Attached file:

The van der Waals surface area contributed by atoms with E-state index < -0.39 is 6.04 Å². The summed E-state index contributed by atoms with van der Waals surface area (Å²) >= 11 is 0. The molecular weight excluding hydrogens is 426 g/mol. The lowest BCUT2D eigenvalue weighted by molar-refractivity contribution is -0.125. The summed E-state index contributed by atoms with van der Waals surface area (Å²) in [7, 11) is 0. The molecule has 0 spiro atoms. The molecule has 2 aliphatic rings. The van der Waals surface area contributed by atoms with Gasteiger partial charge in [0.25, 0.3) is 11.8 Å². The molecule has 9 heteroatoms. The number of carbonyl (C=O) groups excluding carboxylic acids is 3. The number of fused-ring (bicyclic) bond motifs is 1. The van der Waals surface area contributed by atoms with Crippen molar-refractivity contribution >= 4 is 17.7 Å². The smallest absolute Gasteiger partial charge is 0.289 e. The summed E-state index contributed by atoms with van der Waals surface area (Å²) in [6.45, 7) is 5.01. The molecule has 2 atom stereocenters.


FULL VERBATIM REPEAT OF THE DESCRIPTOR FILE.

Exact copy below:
The van der Waals surface area contributed by atoms with E-state index < -0.39 is 6.04 Å². The summed E-state index contributed by atoms with van der Waals surface area (Å²) >= 11 is 0. The molecular weight excluding hydrogens is 426 g/mol. The lowest BCUT2D eigenvalue weighted by molar-refractivity contribution is -0.125. The summed E-state index contributed by atoms with van der Waals surface area (Å²) in [7, 11) is 0. The molecule has 0 spiro atoms. The molecule has 2 aliphatic rings. The van der Waals surface area contributed by atoms with Gasteiger partial charge in [0.25, 0.3) is 11.8 Å². The molecule has 9 heteroatoms. The number of carbonyl (C=O) groups excluding carboxylic acids is 3. The number of fused-ring (bicyclic) bond motifs is 1. The van der Waals surface area contributed by atoms with Crippen molar-refractivity contribution >= 4 is 17.7 Å². The smallest absolute Gasteiger partial charge is 0.289 e. The summed E-state index contributed by atoms with van der Waals surface area (Å²) in [6.45, 7) is 5.01. The molecule has 2 atom stereocenters.